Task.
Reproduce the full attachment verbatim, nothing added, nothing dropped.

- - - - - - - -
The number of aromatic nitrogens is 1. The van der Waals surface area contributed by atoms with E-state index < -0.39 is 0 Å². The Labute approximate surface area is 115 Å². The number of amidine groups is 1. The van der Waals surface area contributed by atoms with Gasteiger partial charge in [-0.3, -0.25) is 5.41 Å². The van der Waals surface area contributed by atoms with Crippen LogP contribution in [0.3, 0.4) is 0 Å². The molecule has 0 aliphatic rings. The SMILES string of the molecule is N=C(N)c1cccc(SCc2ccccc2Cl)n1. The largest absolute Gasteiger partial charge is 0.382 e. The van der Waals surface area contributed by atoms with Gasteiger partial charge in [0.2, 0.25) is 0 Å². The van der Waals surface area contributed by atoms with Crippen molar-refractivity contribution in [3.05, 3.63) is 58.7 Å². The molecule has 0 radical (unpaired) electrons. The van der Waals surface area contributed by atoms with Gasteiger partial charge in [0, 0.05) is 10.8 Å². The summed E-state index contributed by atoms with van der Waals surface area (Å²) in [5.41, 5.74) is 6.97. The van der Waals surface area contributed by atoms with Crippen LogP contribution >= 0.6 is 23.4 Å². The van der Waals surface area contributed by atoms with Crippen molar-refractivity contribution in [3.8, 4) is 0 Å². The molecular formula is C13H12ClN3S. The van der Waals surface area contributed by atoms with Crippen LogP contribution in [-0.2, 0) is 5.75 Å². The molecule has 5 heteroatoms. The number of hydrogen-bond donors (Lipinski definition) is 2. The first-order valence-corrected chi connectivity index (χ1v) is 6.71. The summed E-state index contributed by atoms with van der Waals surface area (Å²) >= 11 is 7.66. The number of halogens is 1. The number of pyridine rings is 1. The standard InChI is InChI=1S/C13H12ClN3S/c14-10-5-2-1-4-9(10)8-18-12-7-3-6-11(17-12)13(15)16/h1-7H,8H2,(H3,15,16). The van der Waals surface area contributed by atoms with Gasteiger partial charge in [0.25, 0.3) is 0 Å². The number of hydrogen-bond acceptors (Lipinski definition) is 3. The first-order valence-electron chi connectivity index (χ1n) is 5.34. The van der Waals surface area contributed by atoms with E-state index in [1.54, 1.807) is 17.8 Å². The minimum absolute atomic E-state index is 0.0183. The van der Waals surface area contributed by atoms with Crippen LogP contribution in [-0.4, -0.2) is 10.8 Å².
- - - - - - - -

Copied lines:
The number of aromatic nitrogens is 1. The van der Waals surface area contributed by atoms with E-state index < -0.39 is 0 Å². The Labute approximate surface area is 115 Å². The number of amidine groups is 1. The van der Waals surface area contributed by atoms with Gasteiger partial charge in [-0.3, -0.25) is 5.41 Å². The van der Waals surface area contributed by atoms with Crippen LogP contribution in [0.3, 0.4) is 0 Å². The molecule has 0 aliphatic rings. The SMILES string of the molecule is N=C(N)c1cccc(SCc2ccccc2Cl)n1. The largest absolute Gasteiger partial charge is 0.382 e. The van der Waals surface area contributed by atoms with Gasteiger partial charge in [0.2, 0.25) is 0 Å². The van der Waals surface area contributed by atoms with Crippen molar-refractivity contribution in [3.05, 3.63) is 58.7 Å². The molecule has 0 radical (unpaired) electrons. The van der Waals surface area contributed by atoms with Gasteiger partial charge in [0, 0.05) is 10.8 Å². The summed E-state index contributed by atoms with van der Waals surface area (Å²) in [5.41, 5.74) is 6.97. The van der Waals surface area contributed by atoms with Crippen LogP contribution >= 0.6 is 23.4 Å². The van der Waals surface area contributed by atoms with Crippen molar-refractivity contribution in [3.8, 4) is 0 Å². The molecular formula is C13H12ClN3S. The van der Waals surface area contributed by atoms with Crippen LogP contribution in [-0.2, 0) is 5.75 Å². The molecule has 5 heteroatoms. The number of hydrogen-bond donors (Lipinski definition) is 2. The first-order valence-corrected chi connectivity index (χ1v) is 6.71. The summed E-state index contributed by atoms with van der Waals surface area (Å²) >= 11 is 7.66. The number of halogens is 1. The number of pyridine rings is 1. The standard InChI is InChI=1S/C13H12ClN3S/c14-10-5-2-1-4-9(10)8-18-12-7-3-6-11(17-12)13(15)16/h1-7H,8H2,(H3,15,16). The van der Waals surface area contributed by atoms with Gasteiger partial charge in [0.25, 0.3) is 0 Å². The number of hydrogen-bond acceptors (Lipinski definition) is 3. The first-order valence-electron chi connectivity index (χ1n) is 5.34. The van der Waals surface area contributed by atoms with E-state index in [1.54, 1.807) is 17.8 Å². The minimum absolute atomic E-state index is 0.0183. The van der Waals surface area contributed by atoms with Crippen LogP contribution in [-0.4, -0.2) is 10.8 Å².